Data storage device 802 and memory 803 each include a tangible non-transitory computer readable storage medium. Data storage device 802, and memory 803, may each include high-speed random access memory, such as dynamic random access memory (DRAM), static random access memory (SRAM), double data rate synchronous dynamic random access memory (DDR RAM), or other random access solid state memory devices, and may include non-volatile memory, such as one or more magnetic disk storage devices such as internal hard disks and removable disks, magneto-optical disk storage devices, optical disk storage devices, flash memory devices, semiconductor memory devices, such as erasable programmable read-only memory (EPROM), electrically erasable programmable read-only memory (EEPROM), compact disc read-only memory (CD-ROM), digital versatile disc read-only memory (DVD-ROM) disks, or other non-volatile solid state storage devices.
Input/output devices 805 may include peripherals, such as a printer, scanner, display screen, etc. For example, input/output devices 805 may include a display device such as a cathode ray tube (CRT) or liquid crystal display (LCD) monitor for displaying information to the user, a keyboard, and a pointing device such as a mouse or a trackball by which the user can provide input to computer 800.
Any or all of the systems and apparatus discussed herein, including document service 104, user device 106, website 108 and components thereof, including web browser 210, display 270, processor 250, memory 219, processor 375, and memory 325, may be implemented using a computer such as computer 800.
One skilled in the art will recognize that an implementation of an actual computer or computer system may have other structures and may contain other components as well, and that FIG. 8 is a high level representation of some of the components of such a computer for illustrative purposes.
The foregoing Detailed Description is to be understood as being in every respect illustrative and exemplary, but not restrictive, and the scope of the invention disclosed herein is not to be determined from the Detailed Description, but rather from the claims as interpreted according to the full breadth permitted by the patent laws. It is to be understood that the embodiments shown and described herein are only illustrative of the principles of the present invention and that various modifications may be implemented by those skilled in the art without departing from the scope and spirit of the invention. Those skilled in the art could implement various other feature combinations without departing from the scope and spirit of the invention.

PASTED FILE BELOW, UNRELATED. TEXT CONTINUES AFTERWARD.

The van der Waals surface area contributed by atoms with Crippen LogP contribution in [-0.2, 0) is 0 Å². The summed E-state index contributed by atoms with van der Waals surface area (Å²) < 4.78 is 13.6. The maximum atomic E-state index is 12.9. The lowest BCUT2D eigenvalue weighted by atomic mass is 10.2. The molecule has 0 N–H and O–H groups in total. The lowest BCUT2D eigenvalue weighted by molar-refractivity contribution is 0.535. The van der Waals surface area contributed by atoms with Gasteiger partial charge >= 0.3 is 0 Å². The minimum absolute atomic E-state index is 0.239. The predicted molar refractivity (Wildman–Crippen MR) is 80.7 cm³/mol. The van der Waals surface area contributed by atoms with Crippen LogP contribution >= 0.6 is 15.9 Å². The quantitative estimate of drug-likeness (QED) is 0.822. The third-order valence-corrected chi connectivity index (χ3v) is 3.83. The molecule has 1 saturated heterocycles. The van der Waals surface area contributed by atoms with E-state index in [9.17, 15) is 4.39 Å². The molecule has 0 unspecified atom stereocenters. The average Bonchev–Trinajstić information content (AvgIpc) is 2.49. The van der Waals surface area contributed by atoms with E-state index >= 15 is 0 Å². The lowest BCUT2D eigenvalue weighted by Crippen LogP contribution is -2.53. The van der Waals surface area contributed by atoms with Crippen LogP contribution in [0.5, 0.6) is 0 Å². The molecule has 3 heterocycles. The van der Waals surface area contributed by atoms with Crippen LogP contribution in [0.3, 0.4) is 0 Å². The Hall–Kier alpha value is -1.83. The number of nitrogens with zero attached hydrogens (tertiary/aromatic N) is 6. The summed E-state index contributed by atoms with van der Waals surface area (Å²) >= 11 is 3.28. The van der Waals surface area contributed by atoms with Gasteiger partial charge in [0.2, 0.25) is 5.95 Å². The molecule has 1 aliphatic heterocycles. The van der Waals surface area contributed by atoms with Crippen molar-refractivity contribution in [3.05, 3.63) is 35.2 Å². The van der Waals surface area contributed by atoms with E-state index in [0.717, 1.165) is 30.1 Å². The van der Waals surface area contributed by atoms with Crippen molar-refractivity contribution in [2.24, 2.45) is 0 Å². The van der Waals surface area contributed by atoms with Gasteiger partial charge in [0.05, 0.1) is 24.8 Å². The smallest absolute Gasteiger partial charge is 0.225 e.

Claims (20)

The invention claimed is:
1. A method comprising:
receiving, at a user device while the user device is in an offline state, a request comprising a public uniform resource locator comprising: (1) a domain identifier of a location remote from the user device, and (2) a document identifier of a remote copy of a document, the remote copy being stored at the location remote from the user device;
in response to receiving the request and determining that the user device is in the offline state, launching a launcher application using a fallback entry of an application cache manifest, the application cache manifest comprising a first list of all uniform resource locators used by the document;
intercepting, by the launcher application, the request;
selecting, by the launcher application, one of a plurality of local caches based on the document identifier;
constructing, by the launcher application, a private uniform resource locator comprising the domain identifier, the document identifier, and a cache identifier of the selected local cache;
accessing the selected local cache via the private uniform resource locator to retrieve an editor;
after accessing the selected local cache, adding the private uniform resource locator to a uniform resource locator history that comprises a second list of uniform resource locators of documents that were previously accessed using the user device;
modifying, at the user device, the uniform resource locator history to replace the private uniform resource locator with the public uniform resource locator; and
providing, while the user device is in the offline state, a local copy of the document that is stored locally on the user device, via the editor, to a display on the user device.
2. The method of claim 1, wherein:
the editor is a cold start editor that launches in response to receiving the request and determining that the user device is in the offline state,
the local copy is stored at a database on the user device, and
the cold start editor provides the local copy of the document to the display on the user device only after determining that a user at the user device is authorized to access the local copy.
3. The method of claim 1, wherein the editor is a cold start editor that launches in response to receiving the request and determining that the user device is in the offline state, the method further comprising:
in response to determining that the user device is in an online state, launching a warm start editor configured to communicate with the remote location to provide the remote copy of the document to the display on the user device and to continually synchronize the document with the remote location.